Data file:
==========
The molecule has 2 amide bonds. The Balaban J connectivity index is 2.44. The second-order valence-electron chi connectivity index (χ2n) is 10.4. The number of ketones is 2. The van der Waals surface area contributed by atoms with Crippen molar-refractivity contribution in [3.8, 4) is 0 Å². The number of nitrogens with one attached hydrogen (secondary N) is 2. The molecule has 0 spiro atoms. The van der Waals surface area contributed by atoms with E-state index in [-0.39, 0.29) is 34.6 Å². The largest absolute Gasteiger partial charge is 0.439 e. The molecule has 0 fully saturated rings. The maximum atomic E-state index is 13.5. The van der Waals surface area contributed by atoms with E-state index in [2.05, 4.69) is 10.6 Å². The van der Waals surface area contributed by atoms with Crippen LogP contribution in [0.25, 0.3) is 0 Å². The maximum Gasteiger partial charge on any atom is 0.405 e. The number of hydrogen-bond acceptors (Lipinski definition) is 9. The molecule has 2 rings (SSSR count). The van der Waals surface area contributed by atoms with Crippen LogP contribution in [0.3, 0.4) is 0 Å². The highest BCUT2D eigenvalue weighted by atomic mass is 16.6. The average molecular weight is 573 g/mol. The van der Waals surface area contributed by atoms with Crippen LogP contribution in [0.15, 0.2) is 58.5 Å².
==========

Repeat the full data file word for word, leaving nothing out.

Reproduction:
The molecule has 2 amide bonds. The Balaban J connectivity index is 2.44. The second-order valence-electron chi connectivity index (χ2n) is 10.4. The number of ketones is 2. The van der Waals surface area contributed by atoms with Crippen molar-refractivity contribution in [3.8, 4) is 0 Å². The number of nitrogens with one attached hydrogen (secondary N) is 2. The molecule has 0 spiro atoms. The van der Waals surface area contributed by atoms with E-state index in [-0.39, 0.29) is 34.6 Å². The largest absolute Gasteiger partial charge is 0.439 e. The molecule has 0 fully saturated rings. The maximum atomic E-state index is 13.5. The van der Waals surface area contributed by atoms with E-state index in [2.05, 4.69) is 10.6 Å². The van der Waals surface area contributed by atoms with Crippen LogP contribution in [0.25, 0.3) is 0 Å². The maximum Gasteiger partial charge on any atom is 0.405 e. The number of hydrogen-bond acceptors (Lipinski definition) is 9. The molecule has 2 rings (SSSR count). The van der Waals surface area contributed by atoms with Crippen LogP contribution in [0.3, 0.4) is 0 Å². The highest BCUT2D eigenvalue weighted by atomic mass is 16.6. The average molecular weight is 573 g/mol. The van der Waals surface area contributed by atoms with Crippen LogP contribution in [0.15, 0.2) is 58.5 Å².